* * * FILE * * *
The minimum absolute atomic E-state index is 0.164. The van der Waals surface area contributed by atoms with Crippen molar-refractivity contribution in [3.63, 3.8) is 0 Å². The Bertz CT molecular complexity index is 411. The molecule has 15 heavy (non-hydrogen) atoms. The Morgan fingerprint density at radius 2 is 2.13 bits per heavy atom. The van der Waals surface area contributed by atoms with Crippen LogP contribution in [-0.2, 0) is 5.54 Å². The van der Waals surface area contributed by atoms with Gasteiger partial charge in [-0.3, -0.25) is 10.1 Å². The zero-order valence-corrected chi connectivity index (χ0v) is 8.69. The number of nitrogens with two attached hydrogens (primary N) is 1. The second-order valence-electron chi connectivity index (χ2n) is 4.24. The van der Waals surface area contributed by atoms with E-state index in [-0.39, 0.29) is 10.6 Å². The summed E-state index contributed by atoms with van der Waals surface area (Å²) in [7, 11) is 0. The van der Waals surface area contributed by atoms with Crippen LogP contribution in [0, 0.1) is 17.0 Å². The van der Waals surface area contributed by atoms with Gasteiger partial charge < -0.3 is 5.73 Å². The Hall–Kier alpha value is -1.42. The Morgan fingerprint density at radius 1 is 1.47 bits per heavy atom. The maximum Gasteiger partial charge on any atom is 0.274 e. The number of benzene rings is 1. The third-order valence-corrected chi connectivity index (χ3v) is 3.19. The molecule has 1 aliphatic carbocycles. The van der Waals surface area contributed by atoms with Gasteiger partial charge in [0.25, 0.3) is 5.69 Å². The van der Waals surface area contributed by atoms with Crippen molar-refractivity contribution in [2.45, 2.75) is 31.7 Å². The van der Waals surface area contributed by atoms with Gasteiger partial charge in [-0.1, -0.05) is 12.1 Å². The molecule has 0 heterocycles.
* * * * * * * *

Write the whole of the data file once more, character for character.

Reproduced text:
The minimum absolute atomic E-state index is 0.164. The van der Waals surface area contributed by atoms with Crippen molar-refractivity contribution in [3.63, 3.8) is 0 Å². The Bertz CT molecular complexity index is 411. The molecule has 15 heavy (non-hydrogen) atoms. The Morgan fingerprint density at radius 2 is 2.13 bits per heavy atom. The van der Waals surface area contributed by atoms with Crippen LogP contribution in [-0.2, 0) is 5.54 Å². The van der Waals surface area contributed by atoms with Gasteiger partial charge in [-0.3, -0.25) is 10.1 Å². The zero-order valence-corrected chi connectivity index (χ0v) is 8.69. The number of nitrogens with two attached hydrogens (primary N) is 1. The second-order valence-electron chi connectivity index (χ2n) is 4.24. The van der Waals surface area contributed by atoms with E-state index in [-0.39, 0.29) is 10.6 Å². The summed E-state index contributed by atoms with van der Waals surface area (Å²) in [7, 11) is 0. The van der Waals surface area contributed by atoms with Crippen LogP contribution in [0, 0.1) is 17.0 Å². The van der Waals surface area contributed by atoms with Gasteiger partial charge < -0.3 is 5.73 Å². The Hall–Kier alpha value is -1.42. The Morgan fingerprint density at radius 1 is 1.47 bits per heavy atom. The maximum Gasteiger partial charge on any atom is 0.274 e. The number of benzene rings is 1. The third-order valence-corrected chi connectivity index (χ3v) is 3.19. The molecule has 1 aliphatic carbocycles. The van der Waals surface area contributed by atoms with Gasteiger partial charge in [0.25, 0.3) is 5.69 Å². The van der Waals surface area contributed by atoms with Crippen molar-refractivity contribution in [2.45, 2.75) is 31.7 Å². The van der Waals surface area contributed by atoms with Gasteiger partial charge in [-0.1, -0.05) is 12.1 Å². The molecule has 0 heterocycles.